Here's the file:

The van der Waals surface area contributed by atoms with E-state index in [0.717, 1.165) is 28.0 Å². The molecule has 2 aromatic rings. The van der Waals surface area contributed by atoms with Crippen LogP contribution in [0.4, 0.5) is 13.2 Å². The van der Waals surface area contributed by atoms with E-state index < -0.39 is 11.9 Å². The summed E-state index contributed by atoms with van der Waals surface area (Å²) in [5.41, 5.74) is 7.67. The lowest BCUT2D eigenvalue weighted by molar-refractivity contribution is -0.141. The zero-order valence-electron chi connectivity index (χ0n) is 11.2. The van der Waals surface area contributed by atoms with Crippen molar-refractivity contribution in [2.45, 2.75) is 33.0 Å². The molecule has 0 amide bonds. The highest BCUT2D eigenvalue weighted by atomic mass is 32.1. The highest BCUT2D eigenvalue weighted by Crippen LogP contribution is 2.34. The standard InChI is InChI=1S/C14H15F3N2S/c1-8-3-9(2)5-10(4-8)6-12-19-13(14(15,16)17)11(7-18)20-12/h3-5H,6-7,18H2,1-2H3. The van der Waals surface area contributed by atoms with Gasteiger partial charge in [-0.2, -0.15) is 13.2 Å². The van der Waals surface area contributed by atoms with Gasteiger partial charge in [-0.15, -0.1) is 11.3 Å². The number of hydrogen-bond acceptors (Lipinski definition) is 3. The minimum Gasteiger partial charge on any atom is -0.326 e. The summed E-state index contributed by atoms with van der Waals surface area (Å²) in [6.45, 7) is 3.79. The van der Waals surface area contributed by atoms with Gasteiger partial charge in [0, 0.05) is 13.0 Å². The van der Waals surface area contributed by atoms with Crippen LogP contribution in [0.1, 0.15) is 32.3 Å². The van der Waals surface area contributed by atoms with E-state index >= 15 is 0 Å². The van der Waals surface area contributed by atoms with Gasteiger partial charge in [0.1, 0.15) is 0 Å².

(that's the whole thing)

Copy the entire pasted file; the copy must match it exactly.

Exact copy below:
The van der Waals surface area contributed by atoms with E-state index in [0.717, 1.165) is 28.0 Å². The molecule has 2 aromatic rings. The van der Waals surface area contributed by atoms with Crippen LogP contribution in [0.4, 0.5) is 13.2 Å². The van der Waals surface area contributed by atoms with E-state index < -0.39 is 11.9 Å². The summed E-state index contributed by atoms with van der Waals surface area (Å²) in [5.41, 5.74) is 7.67. The lowest BCUT2D eigenvalue weighted by molar-refractivity contribution is -0.141. The zero-order valence-electron chi connectivity index (χ0n) is 11.2. The van der Waals surface area contributed by atoms with Crippen molar-refractivity contribution in [2.45, 2.75) is 33.0 Å². The molecule has 0 amide bonds. The highest BCUT2D eigenvalue weighted by atomic mass is 32.1. The highest BCUT2D eigenvalue weighted by Crippen LogP contribution is 2.34. The standard InChI is InChI=1S/C14H15F3N2S/c1-8-3-9(2)5-10(4-8)6-12-19-13(14(15,16)17)11(7-18)20-12/h3-5H,6-7,18H2,1-2H3. The van der Waals surface area contributed by atoms with Gasteiger partial charge in [-0.2, -0.15) is 13.2 Å². The van der Waals surface area contributed by atoms with Gasteiger partial charge in [-0.15, -0.1) is 11.3 Å². The number of hydrogen-bond acceptors (Lipinski definition) is 3. The minimum Gasteiger partial charge on any atom is -0.326 e. The summed E-state index contributed by atoms with van der Waals surface area (Å²) in [6.45, 7) is 3.79. The van der Waals surface area contributed by atoms with Gasteiger partial charge in [0, 0.05) is 13.0 Å². The van der Waals surface area contributed by atoms with Crippen LogP contribution in [0.1, 0.15) is 32.3 Å². The van der Waals surface area contributed by atoms with E-state index >= 15 is 0 Å². The van der Waals surface area contributed by atoms with Gasteiger partial charge in [0.1, 0.15) is 0 Å².